I've been using 1and1 hosting for a while now and overall I am satisfied with their level of support and the ease of use of their admin panel.

However, I'm going to be branching out from just doing my PC repair stuff into doing some e-commerce... In order to process credit cards using PayPal's pro, I need a PCI compliant host, and I'm trying to price out my options. Does anyone have some links they would like to share?


I investigated the PCI compliance process for my small non-profit a few months back. At this point, the PCI compliance process is a sham. It is neigh impossible for any small business to comply with the PCI certification process, using a PCI compliant datacenter or not.

What it comes down to is that the credit card industry is trying to can the beast that has been growing the past 30 years. The PCI compliance process is meant to force businesses to use major credit card processors to process any credit card transaction, making sure any credit card information is never in the end-merchant's hands (or computers).

The way the PayPal PayflowPro process works, is that your customer places an order on your website, then they are forwarded to PayPal's payment webpage (customized to your liking) to actually enter the payment, then the gateway sends back an 'OK' to your site, saying that the payment was processed.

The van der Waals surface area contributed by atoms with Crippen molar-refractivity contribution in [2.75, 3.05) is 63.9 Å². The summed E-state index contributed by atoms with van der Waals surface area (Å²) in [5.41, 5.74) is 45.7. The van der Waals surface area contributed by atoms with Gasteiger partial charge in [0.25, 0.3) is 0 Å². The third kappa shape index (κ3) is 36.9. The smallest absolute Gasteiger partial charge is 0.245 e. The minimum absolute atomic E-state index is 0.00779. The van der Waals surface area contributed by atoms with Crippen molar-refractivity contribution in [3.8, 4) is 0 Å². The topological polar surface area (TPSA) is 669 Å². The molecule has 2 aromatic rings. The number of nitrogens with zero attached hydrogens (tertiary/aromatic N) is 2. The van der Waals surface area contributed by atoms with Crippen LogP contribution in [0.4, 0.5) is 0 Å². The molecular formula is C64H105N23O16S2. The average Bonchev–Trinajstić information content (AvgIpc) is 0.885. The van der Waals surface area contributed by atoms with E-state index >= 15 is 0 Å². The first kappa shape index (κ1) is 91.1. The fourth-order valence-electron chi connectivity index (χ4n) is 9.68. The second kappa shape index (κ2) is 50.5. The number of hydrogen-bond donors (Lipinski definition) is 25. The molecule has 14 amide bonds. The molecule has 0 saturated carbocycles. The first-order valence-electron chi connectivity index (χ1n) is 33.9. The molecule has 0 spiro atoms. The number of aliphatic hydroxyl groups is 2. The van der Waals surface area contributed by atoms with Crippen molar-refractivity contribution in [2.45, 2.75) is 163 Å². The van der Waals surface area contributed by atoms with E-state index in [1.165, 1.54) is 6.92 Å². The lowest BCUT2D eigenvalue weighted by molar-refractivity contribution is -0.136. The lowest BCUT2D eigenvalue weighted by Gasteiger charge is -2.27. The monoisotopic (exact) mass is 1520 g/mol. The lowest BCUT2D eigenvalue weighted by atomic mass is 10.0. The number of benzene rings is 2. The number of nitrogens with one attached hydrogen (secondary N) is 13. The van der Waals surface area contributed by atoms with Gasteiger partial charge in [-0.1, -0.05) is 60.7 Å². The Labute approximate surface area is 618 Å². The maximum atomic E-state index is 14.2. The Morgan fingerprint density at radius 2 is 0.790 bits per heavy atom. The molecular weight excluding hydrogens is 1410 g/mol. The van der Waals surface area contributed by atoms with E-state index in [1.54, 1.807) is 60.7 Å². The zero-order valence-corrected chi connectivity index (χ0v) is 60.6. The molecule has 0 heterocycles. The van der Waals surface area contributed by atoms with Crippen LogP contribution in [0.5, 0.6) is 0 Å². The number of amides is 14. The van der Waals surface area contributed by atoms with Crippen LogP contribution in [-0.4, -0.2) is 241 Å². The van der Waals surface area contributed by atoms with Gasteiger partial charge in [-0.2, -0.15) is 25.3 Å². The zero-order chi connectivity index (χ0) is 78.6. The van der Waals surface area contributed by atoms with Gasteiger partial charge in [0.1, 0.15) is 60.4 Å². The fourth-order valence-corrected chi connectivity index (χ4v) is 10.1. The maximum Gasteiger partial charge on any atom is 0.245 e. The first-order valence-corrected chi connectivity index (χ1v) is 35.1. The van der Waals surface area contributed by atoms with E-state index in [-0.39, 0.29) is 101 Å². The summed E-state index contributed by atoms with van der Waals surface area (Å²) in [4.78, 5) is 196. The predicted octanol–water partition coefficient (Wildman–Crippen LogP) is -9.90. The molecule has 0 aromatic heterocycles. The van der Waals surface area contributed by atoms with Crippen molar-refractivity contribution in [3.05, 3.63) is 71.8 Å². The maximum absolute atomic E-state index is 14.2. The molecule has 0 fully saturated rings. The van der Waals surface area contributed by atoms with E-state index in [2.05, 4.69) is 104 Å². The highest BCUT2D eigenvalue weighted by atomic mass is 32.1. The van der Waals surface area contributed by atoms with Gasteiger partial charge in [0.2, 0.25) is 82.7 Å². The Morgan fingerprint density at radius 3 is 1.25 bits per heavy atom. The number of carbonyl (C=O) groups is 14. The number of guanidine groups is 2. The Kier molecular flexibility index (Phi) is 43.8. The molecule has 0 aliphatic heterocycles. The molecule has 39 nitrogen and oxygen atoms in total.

This differs from what happened in the past, which is they would enter the credit card information on your site, then you passed that information to a merchant gateway, which then gave your site the OK. There are other merchant processors that do this same thing, such as authorize.net and Google Payments.

This change means that your website, and hosted server, does not need to be PCI compliant since credit card information never passes through it. Hopefully this doesn't come across as a rant, but the way they have been implementing PCI and 'scaring' customers with PCI compliance, and charging fees along the way, has been a joke.

You'll find plenty of companies willing to sell you PCI compliance services (even on this website) but in my opinion it is merely snakeoil.

  • Paypal Payflow and Google Checkout are the big two that I have been checking in to, but paypal's site (it may be outdated) indicates that my site and network must be PCI compliant as well. – Chris Sobolewski Sep 26 '09 at 2:12
  • @Chris - If I understand correctly, ensuring use a a "real" SSL cert on the web server, along with documenting your patching and security policies, will afford said compliance. I may be wrong, and a lawyer is probably a better person to ask than a bunch of sysadmins :) – warren Oct 30 '09 at 4:05
  • @Chris Sobolewski Sadly, Google Checkout ended up not working for me when, over shipping of all things. When using Magento, it will send a separate request back to your site to get shipping costs; however, if it takes longer than 3 seconds, it times out and fails to default shipping. I looked around and everyone seems to have the same problem. It's likely more a Magento issue than Google, but there you go. – Justin Johnson Dec 22 '09 at 5:42
  • @warren: you are SO wrong it is not even funny. Check the post by PBookie further down. THis is hell to implement for small operations. – TomTom Nov 15 '10 at 20:19